Dow Chemical Faces Mounting Pressure from Investors to Disclose Risks to Company from Scientific and Legal Trends Targeting Dow’s Toxic Chemical Production

for May 12, 2005
Contact: Shayna Samuels,917-817-3396
or Glenn Turner, 718-541-4785
Recent Supreme Court Decision Allowing Lawsuits for Injuries Caused by Pesticides to Impact Upcoming Dow Shareholder Meeting
New Laws in Europe Anticipated to Phase Out Harmful Chemicals May Affect Dow’s Bottom Line
(May 12 — Midland, Michigan) — A shareholder resolution will be presented to the Dow Chemical annual meeting this week, calling on the Board of Directors to disclose the risks to the company posed by changing scientific knowledge and public policies regarding Dow’s toxic chemicals.
The shareholder meeting will occur in the wake of a landmark U.S. Supreme Court decision, in Bates v. Dow Agrosciences on April 27, 2005, which affirmed the right of citizens to sue chemical manufacturers for harm caused by their pesticides. The Supreme Court ruled against Dow AgroSciences and the Bush Administration, who claimed that federal pesticide laws shield chemical manufacturers.
Dow is already expending hundreds of millions of dollars on environmental liabilities. According to shareholders planning to attend the annual meeting, the company’s SEC reports inadequately assess how new trends may further increase liability and constrict the company’s product lines. A shareholder resolution filed by Trillium Asset Management asks the company to:
1) Account to investors for the impacts of changing science and new public policies that are increasingly targeting chlorpyrifos (Dursban), dioxins and other persistent bio-accumulative toxics associated with Dow products.
2) Provide a plan for phase-out of products targeted by public policymakers in the U.S. and Europe.
Chlorpyrifos, also known by Dow’s trade name Dursban, is a neuro-toxic pesticide that can cause respiratory paralysis, convulsions, nausea, headaches and other symptoms with acute exposure. In 2004, the Centers for Disease Control (CDC) reported that 93% of the US population had this chemical in their bodies. Market analysis indicates that Dow Chemical likely contributed at least 80% of public exposure to chlorpyrifos. Yet Dow’s published statements are largely silent regarding the related risks to the company. Nearly 300 Dursban-related lawsuits have been filed against Dow since 1990. The shareholders who filed the resolution believe that the data finding these chemicals in US populations makes more litigation against Dow likely.
Dioxin, a chemical known to cause cancer, immune suppression, reproductive, developmental and liver damage, is a byproduct in the production of some Dow chemicals. A class action lawsuit by Michigan residents is seeking compensation for the contamination. Residents in the region are asserting approximately $100 million in property damages and seeking medical monitoring. The medical monitoring claim is now before the Michigan Supreme Court. Dioxin is also a severe problem in Agent Orange hotspots including Vietnam, New Zealand and Australia, where the Dow-produced herbicide was sprayed as a lethal war defoliant and released at manufacturing facilities. Roughly 100,000 claims of Agent Orange exposure-related health problems by U.S. veterans have been filed with the government since 2000. U.S. and Vietnamese veterans and their families are suing Dow for compensation.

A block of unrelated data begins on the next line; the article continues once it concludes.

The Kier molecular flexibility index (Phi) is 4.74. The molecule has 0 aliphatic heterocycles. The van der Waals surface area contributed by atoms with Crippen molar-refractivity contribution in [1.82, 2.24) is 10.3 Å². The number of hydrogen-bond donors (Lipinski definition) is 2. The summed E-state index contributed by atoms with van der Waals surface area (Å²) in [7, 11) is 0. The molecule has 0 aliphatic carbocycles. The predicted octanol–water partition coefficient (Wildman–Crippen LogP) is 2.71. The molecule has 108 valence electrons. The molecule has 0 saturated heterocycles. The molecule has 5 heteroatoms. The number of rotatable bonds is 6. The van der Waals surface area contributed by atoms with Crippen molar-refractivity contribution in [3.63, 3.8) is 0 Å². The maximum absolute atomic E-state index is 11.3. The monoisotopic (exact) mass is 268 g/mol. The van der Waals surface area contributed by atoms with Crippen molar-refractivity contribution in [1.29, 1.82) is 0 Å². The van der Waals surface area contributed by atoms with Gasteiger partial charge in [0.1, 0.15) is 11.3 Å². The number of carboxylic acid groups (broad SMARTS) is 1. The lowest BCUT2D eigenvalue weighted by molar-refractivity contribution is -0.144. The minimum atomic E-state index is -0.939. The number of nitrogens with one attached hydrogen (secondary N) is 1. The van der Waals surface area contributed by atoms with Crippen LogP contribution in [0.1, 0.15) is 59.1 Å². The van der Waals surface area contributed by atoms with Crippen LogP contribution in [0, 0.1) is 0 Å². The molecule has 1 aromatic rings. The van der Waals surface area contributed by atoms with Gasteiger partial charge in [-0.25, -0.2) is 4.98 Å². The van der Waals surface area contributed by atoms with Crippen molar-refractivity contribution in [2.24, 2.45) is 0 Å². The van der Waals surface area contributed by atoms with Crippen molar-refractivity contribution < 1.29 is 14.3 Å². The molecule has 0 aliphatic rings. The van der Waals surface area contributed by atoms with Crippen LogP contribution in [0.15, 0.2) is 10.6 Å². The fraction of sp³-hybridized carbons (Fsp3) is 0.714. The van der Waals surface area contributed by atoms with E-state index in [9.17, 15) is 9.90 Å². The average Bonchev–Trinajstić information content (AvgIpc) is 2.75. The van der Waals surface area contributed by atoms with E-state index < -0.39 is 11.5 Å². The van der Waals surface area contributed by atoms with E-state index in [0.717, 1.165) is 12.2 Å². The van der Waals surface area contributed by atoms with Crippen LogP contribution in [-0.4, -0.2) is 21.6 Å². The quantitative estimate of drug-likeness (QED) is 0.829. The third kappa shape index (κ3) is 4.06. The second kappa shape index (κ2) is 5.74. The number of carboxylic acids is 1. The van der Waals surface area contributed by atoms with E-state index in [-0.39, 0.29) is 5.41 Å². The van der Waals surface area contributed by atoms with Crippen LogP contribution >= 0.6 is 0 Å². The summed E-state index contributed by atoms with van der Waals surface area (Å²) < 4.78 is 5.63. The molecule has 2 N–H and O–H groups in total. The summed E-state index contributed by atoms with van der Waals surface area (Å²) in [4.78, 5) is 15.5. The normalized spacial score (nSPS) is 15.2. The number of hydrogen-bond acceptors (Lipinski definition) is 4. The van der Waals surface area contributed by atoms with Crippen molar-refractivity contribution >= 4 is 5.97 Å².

REACH — The European Union is expected to soon begin implementation of a new policy entitled REACH (Registration, Evaluation, and Authorization of Chemicals). Chemical companies will need to provide data on their products including toxicity and exposure to humans and the environment. Toxic chemicals must be registered, and the worst could be restricted in favor of safer alternatives. Some industry associations suggest that up to 20% of chemicals on the market will be discontinued. Approximately one-third of Dow’s revenues are derived from Europe.
“As one of the world’s largest manufacturers of persistent toxic chemicals, Dow appears to be on a head-on collision course with changing public policies,” said Shelley Alpern of Trillium Asset Management. “We hope our resolution will help put the company on a more financially sound path.”
Bhopal — In addition, Dow continues to be under fire for failing to provide compensation and environmental clean-up for the 150,000 residents of Bhopal, India who are still suffering from a chemical factory explosion twenty years ago. At the upcoming annual meeting, a member of Boston Common Asset Management will deliver a letter to the 14 members of Dow’s Board of Directors regarding Bhopal. The letter notes that the Sarbanes-Oxley Act of 2002, (the investor protection law enacted after Enron and other corporate scandals), requires Dow’s CEO to certify that financial reports “fairly present” the company’s financial condition. The letter states that Boston Common believes “this requires better discussion of the issues surrounding Bhopal.” The letter lists ongoing criminal and civil litigation, reputational damage associated with unresolved issues in Bhopal, and potential constraints on business in India and Asia. In addition, the letter states that the management should also disclose the status of any of its initiatives to resolve the outstanding issues associated with Bhopal.
“Shareholders should demand that Dow be held accountable for the atrocity in Bhopal, and clean up the highly contaminated land and water once and for all,” said Lauren Compere, Chief Administrative Officer of Boston Common Asset Management. “Bhopal is only the latest example of Dow’s underreporting of potential environmental liabilities, following asbestos, Agent Orange and dioxin. We believe this pattern will hurt all Dow shareholders.

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